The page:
Democrats’ agreement to move ahead with a tax-and-climate economic package included the promise of separate legislation—expected to move this fall—that would accomplish a bipartisan goal to speed up environmental permitting.
The efforts to overhaul permitting through legislation is a recognition that the federal government doesn’t have adequate tools to expedite the process, according to a Trump-era official who was involved in the permitting talks.
The statutory changes in the eventual legislation “won’t be earth-shattering,” said Alex Herrgott, who led the Federal Permitting Improvement Steering Council (FPISC) under President Donald Trump and provided technical assistance during the White House and congressional negotiations. But they will be offered as a law, rather than an executive order, meaning they’ll have more teeth and will be more enduring if passed by Congress.
Sen. Joe Manchin (D-W.Va.), in a Wednesday statement announcing a separate agreement on the economic policy package, said that President Joe Biden, Senate Majority Leader Chuck Schumer (D-N.Y.) and House Speaker Nancy Pelosi (D-Calif.) also “committed to advancing a suite of common sense permitting reforms this fall that will ensure all energy infrastructure, from transmission to pipelines and export facilities, can be efficiently and responsibly built to deliver energy safely around the country and to our allies.”
A joint statement from Schumer and Manchin on Wednesday said the Democratic leaders agreed to “pass comprehensive permitting reform legislation before the end of this fiscal year.”
The White House has sought ways to move permitting along faster, especially now that $1.2 trillion from the bipartisan infrastructure law is going out the door. Much of that money is being used on projects the Biden administration favors, such as renewable energy and water infrastructure.
‘No Silver Bullet’
The promise of a vote on legislation shows a recognition by congressional leaders and the White House that existing mechanisms such as FPISC—which tries to iron out conflicts between various agencies early in the permitting process, but whose services are offered on a voluntary basis—aren’t enough to put a meaningful dent in permitting timelines, said Herrgott, now president of The Permitting Institute, a pro-development organization.
“There is no silver bullet to fixing the eight to 10 years it takes for a project to go from funding to shovel-in-the-ground,” he said. “Which is why, from the outset, early this spring, the staff that created the permitting elements of this proposal have identified a suite of practical and cost-cutting changes to current laws sourced from developers, labor, and impacted communities, built for bipartisan support.”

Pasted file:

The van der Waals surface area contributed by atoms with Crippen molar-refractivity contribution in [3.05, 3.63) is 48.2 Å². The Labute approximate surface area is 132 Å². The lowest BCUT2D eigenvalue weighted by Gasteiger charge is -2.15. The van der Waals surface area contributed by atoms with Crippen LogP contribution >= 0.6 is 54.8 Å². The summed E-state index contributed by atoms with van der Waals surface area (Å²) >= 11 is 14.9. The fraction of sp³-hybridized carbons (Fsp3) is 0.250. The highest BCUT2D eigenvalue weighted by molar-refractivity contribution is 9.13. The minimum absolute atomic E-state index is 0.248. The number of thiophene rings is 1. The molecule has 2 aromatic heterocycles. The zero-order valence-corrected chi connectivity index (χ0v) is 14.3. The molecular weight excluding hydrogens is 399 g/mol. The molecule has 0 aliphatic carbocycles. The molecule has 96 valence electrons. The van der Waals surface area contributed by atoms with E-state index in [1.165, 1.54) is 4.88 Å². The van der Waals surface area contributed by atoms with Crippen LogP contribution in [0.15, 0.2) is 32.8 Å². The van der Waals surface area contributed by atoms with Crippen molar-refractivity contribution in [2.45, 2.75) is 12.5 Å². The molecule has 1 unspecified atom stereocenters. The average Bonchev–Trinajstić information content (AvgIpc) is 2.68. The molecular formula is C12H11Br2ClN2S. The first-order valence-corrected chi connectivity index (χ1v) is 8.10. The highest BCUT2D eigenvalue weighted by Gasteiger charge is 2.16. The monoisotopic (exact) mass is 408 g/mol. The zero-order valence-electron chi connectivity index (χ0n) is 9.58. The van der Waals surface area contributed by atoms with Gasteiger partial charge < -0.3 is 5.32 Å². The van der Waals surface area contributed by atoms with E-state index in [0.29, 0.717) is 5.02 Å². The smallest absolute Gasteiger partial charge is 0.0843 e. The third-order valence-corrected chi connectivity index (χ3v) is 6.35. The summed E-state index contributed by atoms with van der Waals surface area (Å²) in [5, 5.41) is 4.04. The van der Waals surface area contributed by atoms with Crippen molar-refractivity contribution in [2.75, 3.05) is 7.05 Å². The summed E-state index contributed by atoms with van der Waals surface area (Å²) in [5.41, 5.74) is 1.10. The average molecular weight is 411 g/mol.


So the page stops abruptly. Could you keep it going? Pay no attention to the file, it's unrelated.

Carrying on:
Herrgott also described the coming bill as the “legislative complement” to the permitting action plan the White House rolled out in May. That document lays out timelines for projects to be reviewed and permitted, creates dashboards so the public can track where projects stand, and calls for the hiring of more federal permitting and reviewing staff.
In a May Senate hearing, Council on Environmental Quality Chair Brenda Mallory said the action plan broadly seeks to embrace “that old saying—measure twice, cut once.”
Manchin has pushed for changes to permitting regulations throughout his negotiations with Democrats over the economic package. He also pursued changes to make reviews quicker in separate negotiations with Republicans on a bipartisan energy and climate package earlier this year.
Environmental groups reacted with strong skepticism to the permitting aspects of Manchin’s deal with other Democrats.
“As a coal baron, Manchin wants permitting changes that would ramp up mining and drilling at the worst possible time for our planet,” said Brett Hartl, government affairs director at the Center for Biological Diversity. “His bargain will set our nation backward in its efforts to address the climate crisis and further environmental justice.”
Inflation, Recession Motivators
The pledge to speed up permitting through legislation is also being driven by growing inflation and the fear of a recession, said Herrgott.
In April, CEQ finalized a rule that turns back some of the changes to the nation’s environmental permitting laws put in place under the Trump administration. Included in the new rule under the National Environmental Policy Act is a provision requiring agencies to consider the climate-change impacts of a proposed project, as well as the consequences of additional pollution in communities that are already overburdened.
Many conservatives have said those changes—as well as a second group of changes expected later this year that are likely to go even further—have the paradoxical effect of slowing down projects that Biden has tagged as top priorities, including renewable energy.
Earlier this month, all 50 Senate Republicans entered a joint resolution of disapproval under the Congressional Review Act to strike down the NEPA changes.